Argued June 4, 1957.
Decided September 30, 1957.
1. An action by the administratrix of a stillborn child for its death alleged to have resulted from defendant's negligent operation of a motor vehicle which collided with the vehicle in which plaintiff's intestate was riding en ventre sa mere is maintainable if such child at the time of injury reached that period of prenatal maturity where it was capable of independent life apart from its mother.
2. Where the following of precedents will conflict with justice and progress precedents must yield.
CASE, for negligence to recover damages for the death of stillborn plaintiff's intestate claimed to have occurred on December 31, 1955, when defendant's automobile collided with another motor vehicle in which plaintiff's intestate was riding en ventre sa mere. It is alleged that said plaintiff's intestate was caused to die and born dead as a result of the miscarriage of intestate's mother arising out of the accident. To the allegations defendant demurred.
The questions of law raised by the demurrer were reserved and transferred without ruling by Wescott, J.
Burns, Calderwood Bryant and Robert E. Hinchey (Mr. Hinchey orally), for the plaintiff.
Charles F. Hartnett (by brief and orally), for the defendant.
This is a case of first impression in this jurisdiction. Prior to 1949, by the numerical weight of authority, it was held that in the absence of a statute a pre-natal injury affords no basis of recovery by the child or its legal representative. See anno. 20 A.L.R. 1505; 97 A.L.R. 1524.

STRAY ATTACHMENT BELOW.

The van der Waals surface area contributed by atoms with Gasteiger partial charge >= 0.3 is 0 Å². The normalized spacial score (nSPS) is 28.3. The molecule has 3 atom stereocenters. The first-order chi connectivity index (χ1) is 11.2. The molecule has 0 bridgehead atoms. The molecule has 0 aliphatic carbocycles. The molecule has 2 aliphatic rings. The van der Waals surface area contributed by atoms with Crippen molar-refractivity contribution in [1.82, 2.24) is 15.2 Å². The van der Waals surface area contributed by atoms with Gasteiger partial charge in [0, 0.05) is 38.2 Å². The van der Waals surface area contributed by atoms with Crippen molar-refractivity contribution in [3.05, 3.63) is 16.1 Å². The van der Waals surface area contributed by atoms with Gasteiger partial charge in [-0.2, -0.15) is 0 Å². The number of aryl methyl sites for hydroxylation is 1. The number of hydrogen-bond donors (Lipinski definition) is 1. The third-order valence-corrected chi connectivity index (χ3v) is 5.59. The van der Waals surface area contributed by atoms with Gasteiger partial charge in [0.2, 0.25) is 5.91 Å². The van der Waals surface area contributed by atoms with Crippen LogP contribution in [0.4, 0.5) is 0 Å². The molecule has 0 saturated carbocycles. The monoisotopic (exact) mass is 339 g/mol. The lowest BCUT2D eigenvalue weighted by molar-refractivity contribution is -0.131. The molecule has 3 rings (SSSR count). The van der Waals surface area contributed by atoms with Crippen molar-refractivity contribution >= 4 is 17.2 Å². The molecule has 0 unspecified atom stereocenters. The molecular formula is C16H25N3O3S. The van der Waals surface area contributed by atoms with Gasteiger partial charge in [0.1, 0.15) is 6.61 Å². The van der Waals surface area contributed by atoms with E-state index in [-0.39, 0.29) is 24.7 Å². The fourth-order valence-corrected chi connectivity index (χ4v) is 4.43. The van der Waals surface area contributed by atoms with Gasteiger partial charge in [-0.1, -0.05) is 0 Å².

The problem presented to us for the first time is whether our wrongful death statute gives a right of action to the personal representative of an infant for injuries and resulting death suffered by it while en ventre sa mere. RSA 556:7, 9-14. In 1884, in the case of Dietrich v. Northampton, 138 Mass. 14, Justice Holmes, speaking for the court, denied recovery for pre-natal injuries chiefly upon the grounds that there was no precedent to support such a claim. A related problem arose in this state in Prescott v. Robinson, 74 N.H. 460, when the court denied the mother's right to recover in her own right for pre-natal injuries to a child born alive but deformed for which were it deemed a person in law it would have right of action. The court said (Id., 463) ". . . it is unnecessary to consider or determine what, if any, rights a child en ventre sa mere has for injuries received by it, which render its existence after birth painful and burdensome. Whether it may or not, after birth, maintain an action on that account . . . is immaterial in this case."